About a half hour later, I was told that this customer was in the front office. I went over to talk to her, and she asked me again if we would make a new batch of these shirts for her. I again told her we would be glad to after she apologized to our customer service rep. She was incredulous. She said she couldn’t believe I was making her do that. But I told her that I wasn’t making her do that, that making an apology was entirely her choice.

An Apology and a Resolution

After going back and forth a bit and after some consideration on her part when she saw I wasn’t going to change my mind, she decided to approach the customer service rep and actually started to apologize. When I saw that was what she was going to do, I told her that she would have to wait for a few minutes until I got everyone in the room to come over and gather around so they could also hear her apology. I told her since the whole office had heard her screaming and cursing earlier that they also needed to hear her apologize, as well.

Again, she resisted, maintaining that I couldn’t force her to do something like that. Each time, I agreed that I absolutely could not make her apologize, that it would be entirely her choice whether to apologize or not. When she finally understood that the only way we would fulfill another order for her was if she apologized in front of everyone, she made her apology to the entire group.

After she apologized, I told her we would be glad to fulfill her order, but that it would take a couple of weeks before we could fit it into the production schedule. She was agreeable to that. While everyone was talking, the production manager motioned to me to step aside and told me that we could actually finish her shirts by the end of day because he said he would be willing to move some other production around to make that possible.

A Happy Customer and New Learning

When I told her what our product manager had just offered to do, she teared up. When she realized how helpful we were trying to be to her at this point, she was amazed and truly grateful because this T-shirt was a money maker for her. She also realized that our group was willing to go the extra mile because she had been willing to apologize.

As you can see, the first thing to do when faced with an angry and upset person is to remain calm and listen, just as our customer service rep did. Rather than responding, rather than shouting back in anger, she remained calm and quietly listened.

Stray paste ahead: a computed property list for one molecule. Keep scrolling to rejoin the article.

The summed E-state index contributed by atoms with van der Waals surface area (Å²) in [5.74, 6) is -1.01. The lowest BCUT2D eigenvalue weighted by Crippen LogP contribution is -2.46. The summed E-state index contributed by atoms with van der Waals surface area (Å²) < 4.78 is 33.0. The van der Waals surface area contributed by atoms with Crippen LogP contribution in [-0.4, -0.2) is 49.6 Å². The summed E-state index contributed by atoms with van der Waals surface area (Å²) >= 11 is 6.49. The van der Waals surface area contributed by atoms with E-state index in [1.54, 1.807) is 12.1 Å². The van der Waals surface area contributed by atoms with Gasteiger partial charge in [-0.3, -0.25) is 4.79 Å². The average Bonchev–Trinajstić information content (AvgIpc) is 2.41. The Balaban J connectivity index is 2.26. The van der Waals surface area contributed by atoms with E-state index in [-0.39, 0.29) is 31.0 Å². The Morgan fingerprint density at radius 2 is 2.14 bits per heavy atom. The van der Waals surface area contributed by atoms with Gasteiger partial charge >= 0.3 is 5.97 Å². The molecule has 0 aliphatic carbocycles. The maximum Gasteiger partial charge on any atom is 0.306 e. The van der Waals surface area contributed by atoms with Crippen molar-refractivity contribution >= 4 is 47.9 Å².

When I entered the situation from the outside, I also had to maintain calm. I was also determined to uphold a value in our company that we would try to fulfill the customer’s needs as much as we possibly could. That’s why I returned her check and gave her the order of T-shirts. I was willing to give her the order we had done for her earlier to make sure we did all we could on our part to meet her expectations. We had done all that. And we had remained calm. We also had drawn boundaries to make sure that any further transactions between her and our company would have to be based on a choice she would get to make on her own.

When we walked out this process, we actually accrued several benefits from the interactions with this angry customer. We gained a loyal customer, and our employees got to see the value in remaining calm and not responding in anger. They saw how we allowed the responsibility for further interactions to be the angry person’s choice to make.

Handling an upset and angry person is possible. As transformational leaders who meet people in all kinds of situations with all kinds of needs and sometimes with all kinds of emotional responses, we need to learn how to handle these sorts of angry situations. We need to remember not to respond in anger, but to let the other person’s anger subside before we try to resolve a situation. And we learned to remain firm about the boundaries we have established for our company.

We also learned how to print pictures on T-shirts and were able to do that for lots of other customers.

Ford Taylor is a leadership strategist, keynote speaker, and the author of Relactional Leadership. As the Founder of Transformational Leadership, he is known as a man who can solve complex business issues, with straightforward practical solutions, while maintaining his focus on people.